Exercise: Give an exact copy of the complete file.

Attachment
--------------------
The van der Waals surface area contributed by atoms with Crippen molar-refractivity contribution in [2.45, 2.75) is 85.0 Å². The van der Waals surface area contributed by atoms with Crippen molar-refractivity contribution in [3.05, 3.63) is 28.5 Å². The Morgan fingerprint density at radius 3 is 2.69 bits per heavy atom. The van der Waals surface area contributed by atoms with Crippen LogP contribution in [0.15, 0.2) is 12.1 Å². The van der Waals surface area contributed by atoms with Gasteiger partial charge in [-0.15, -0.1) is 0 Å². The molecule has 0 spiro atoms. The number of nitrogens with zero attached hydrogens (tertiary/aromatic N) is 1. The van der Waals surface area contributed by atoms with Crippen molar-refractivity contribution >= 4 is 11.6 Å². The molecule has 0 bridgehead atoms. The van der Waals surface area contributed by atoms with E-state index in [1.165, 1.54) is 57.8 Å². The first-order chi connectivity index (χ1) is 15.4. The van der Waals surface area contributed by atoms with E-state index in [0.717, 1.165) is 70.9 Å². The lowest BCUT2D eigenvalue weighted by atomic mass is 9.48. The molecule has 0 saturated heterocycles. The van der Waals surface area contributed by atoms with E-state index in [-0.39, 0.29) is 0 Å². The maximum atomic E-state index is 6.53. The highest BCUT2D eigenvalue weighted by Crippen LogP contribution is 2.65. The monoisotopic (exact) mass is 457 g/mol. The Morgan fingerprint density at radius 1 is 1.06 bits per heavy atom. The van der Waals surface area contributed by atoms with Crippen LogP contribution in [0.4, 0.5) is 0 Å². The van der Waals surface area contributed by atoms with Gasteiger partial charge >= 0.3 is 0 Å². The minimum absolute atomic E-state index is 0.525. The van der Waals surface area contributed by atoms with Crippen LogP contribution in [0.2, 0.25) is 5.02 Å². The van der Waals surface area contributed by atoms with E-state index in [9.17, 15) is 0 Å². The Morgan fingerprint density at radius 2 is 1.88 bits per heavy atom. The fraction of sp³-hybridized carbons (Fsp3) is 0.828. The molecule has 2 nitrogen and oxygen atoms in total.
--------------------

The van der Waals surface area contributed by atoms with Crippen molar-refractivity contribution in [2.45, 2.75) is 85.0 Å². The van der Waals surface area contributed by atoms with Crippen molar-refractivity contribution in [3.05, 3.63) is 28.5 Å². The Morgan fingerprint density at radius 3 is 2.69 bits per heavy atom. The van der Waals surface area contributed by atoms with Crippen LogP contribution in [0.15, 0.2) is 12.1 Å². The van der Waals surface area contributed by atoms with Gasteiger partial charge in [-0.15, -0.1) is 0 Å². The molecule has 0 spiro atoms. The number of nitrogens with zero attached hydrogens (tertiary/aromatic N) is 1. The van der Waals surface area contributed by atoms with Crippen molar-refractivity contribution >= 4 is 11.6 Å². The molecule has 0 bridgehead atoms. The van der Waals surface area contributed by atoms with E-state index in [1.165, 1.54) is 57.8 Å². The first-order chi connectivity index (χ1) is 15.4. The van der Waals surface area contributed by atoms with E-state index in [0.717, 1.165) is 70.9 Å². The lowest BCUT2D eigenvalue weighted by atomic mass is 9.48. The molecule has 0 saturated heterocycles. The van der Waals surface area contributed by atoms with E-state index in [-0.39, 0.29) is 0 Å². The maximum atomic E-state index is 6.53. The highest BCUT2D eigenvalue weighted by Crippen LogP contribution is 2.65. The monoisotopic (exact) mass is 457 g/mol. The Morgan fingerprint density at radius 1 is 1.06 bits per heavy atom. The van der Waals surface area contributed by atoms with Crippen LogP contribution in [0.4, 0.5) is 0 Å². The van der Waals surface area contributed by atoms with Gasteiger partial charge >= 0.3 is 0 Å². The minimum absolute atomic E-state index is 0.525. The van der Waals surface area contributed by atoms with Crippen LogP contribution in [0.2, 0.25) is 5.02 Å². The van der Waals surface area contributed by atoms with E-state index in [9.17, 15) is 0 Å². The Morgan fingerprint density at radius 2 is 1.88 bits per heavy atom. The fraction of sp³-hybridized carbons (Fsp3) is 0.828. The molecule has 2 nitrogen and oxygen atoms in total.